The war of words between Google and Microsoft has reached into the media once again, as SFGate has interviewed Google’s patent lawyer Tim Porter. Refuting the claims made by his Redmond counterpart in an earlier interview, Porter said that Microsoft is attacking Android because they feel their own product (Windows Phone 7) is marginalized and threatened. He said that while the meteoric rise of Android hasn’t been halted by Microsoft’s tactics, companies that have to worry about patent litigation can’t focus on innovation.

Harkening back to Microsoft’s previous patent litigation against Linux, Porter accused Microsoft of gaining revenue from other company’s successful products by means of the courts. That’s certainly true: estimates put Microsoft’s Android earnings at more than 400 million dollars a year, and with more than half of all Android devices made paying Microsoft in some way, that’s not likely to end soon. Porter notes that Microsoft didn’t earn a single software patent until the late 80s, after both DOS and Word were already smash hits.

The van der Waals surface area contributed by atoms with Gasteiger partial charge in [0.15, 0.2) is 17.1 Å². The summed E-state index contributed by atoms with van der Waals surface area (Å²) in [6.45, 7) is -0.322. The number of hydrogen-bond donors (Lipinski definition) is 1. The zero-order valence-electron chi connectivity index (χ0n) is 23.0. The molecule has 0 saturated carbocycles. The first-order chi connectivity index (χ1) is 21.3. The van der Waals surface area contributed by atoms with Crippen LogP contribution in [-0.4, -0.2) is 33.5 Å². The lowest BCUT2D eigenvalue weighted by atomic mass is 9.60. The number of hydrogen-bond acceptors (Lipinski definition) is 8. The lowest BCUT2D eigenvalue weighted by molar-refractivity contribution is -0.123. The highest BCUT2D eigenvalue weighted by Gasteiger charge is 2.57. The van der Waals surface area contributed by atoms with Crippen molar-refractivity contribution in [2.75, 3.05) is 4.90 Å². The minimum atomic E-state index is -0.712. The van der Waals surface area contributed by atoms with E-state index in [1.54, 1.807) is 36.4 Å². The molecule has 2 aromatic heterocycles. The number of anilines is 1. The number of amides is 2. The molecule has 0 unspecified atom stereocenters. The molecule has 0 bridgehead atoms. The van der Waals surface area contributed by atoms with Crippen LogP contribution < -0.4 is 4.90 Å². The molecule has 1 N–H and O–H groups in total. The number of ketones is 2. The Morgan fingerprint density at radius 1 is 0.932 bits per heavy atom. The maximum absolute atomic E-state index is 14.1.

Here’s the full quote:

[Aggressively chasing licensing] is a tactic that Microsoft has used in the past, with Linux, for example. When their products stop succeeding in the marketplace, when they get marginalized, as is happening now with Android, they use the large patent portfolio they’ve built up to get revenue from the success of other companies’ products

Porter stopped short of saying that software shouldn’t be patentable, a view that many are taking in response to current patent wars, but did say that the current system is broken and needs serious attention. In speaking on Microsoft’s assertion that Google doesn’t stand behind its OEM partners and left them vulnerable to IP attack (yeesh, Microsoft, ever heard of a self-fulfilling prophecy?) Porter repeated the company line that they stand behind their partners. Unfortunately, it looks like the multi-sided pantent battle between Google, Microsoft, Apple and dozens of others isn’t going to end any time soon.

[via SlashGear]